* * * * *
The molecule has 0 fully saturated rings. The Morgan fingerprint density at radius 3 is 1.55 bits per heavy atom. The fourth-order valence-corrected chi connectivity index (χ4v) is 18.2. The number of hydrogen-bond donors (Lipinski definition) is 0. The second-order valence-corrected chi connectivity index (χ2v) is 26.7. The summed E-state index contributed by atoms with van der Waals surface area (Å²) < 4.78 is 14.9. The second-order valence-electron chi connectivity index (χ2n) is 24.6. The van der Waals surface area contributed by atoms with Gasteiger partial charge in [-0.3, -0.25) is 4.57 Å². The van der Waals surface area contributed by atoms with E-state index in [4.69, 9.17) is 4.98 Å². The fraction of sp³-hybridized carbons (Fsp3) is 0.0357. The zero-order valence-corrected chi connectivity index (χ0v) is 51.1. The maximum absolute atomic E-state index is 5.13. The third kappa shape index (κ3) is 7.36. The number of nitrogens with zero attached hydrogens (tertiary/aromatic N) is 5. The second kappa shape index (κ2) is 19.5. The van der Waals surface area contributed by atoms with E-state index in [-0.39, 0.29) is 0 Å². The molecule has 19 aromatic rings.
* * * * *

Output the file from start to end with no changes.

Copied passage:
The molecule has 0 fully saturated rings. The Morgan fingerprint density at radius 3 is 1.55 bits per heavy atom. The fourth-order valence-corrected chi connectivity index (χ4v) is 18.2. The number of hydrogen-bond donors (Lipinski definition) is 0. The second-order valence-corrected chi connectivity index (χ2v) is 26.7. The summed E-state index contributed by atoms with van der Waals surface area (Å²) < 4.78 is 14.9. The second-order valence-electron chi connectivity index (χ2n) is 24.6. The van der Waals surface area contributed by atoms with Gasteiger partial charge in [-0.3, -0.25) is 4.57 Å². The van der Waals surface area contributed by atoms with E-state index in [4.69, 9.17) is 4.98 Å². The fraction of sp³-hybridized carbons (Fsp3) is 0.0357. The zero-order valence-corrected chi connectivity index (χ0v) is 51.1. The maximum absolute atomic E-state index is 5.13. The third kappa shape index (κ3) is 7.36. The number of nitrogens with zero attached hydrogens (tertiary/aromatic N) is 5. The second kappa shape index (κ2) is 19.5. The van der Waals surface area contributed by atoms with E-state index in [-0.39, 0.29) is 0 Å². The molecule has 19 aromatic rings.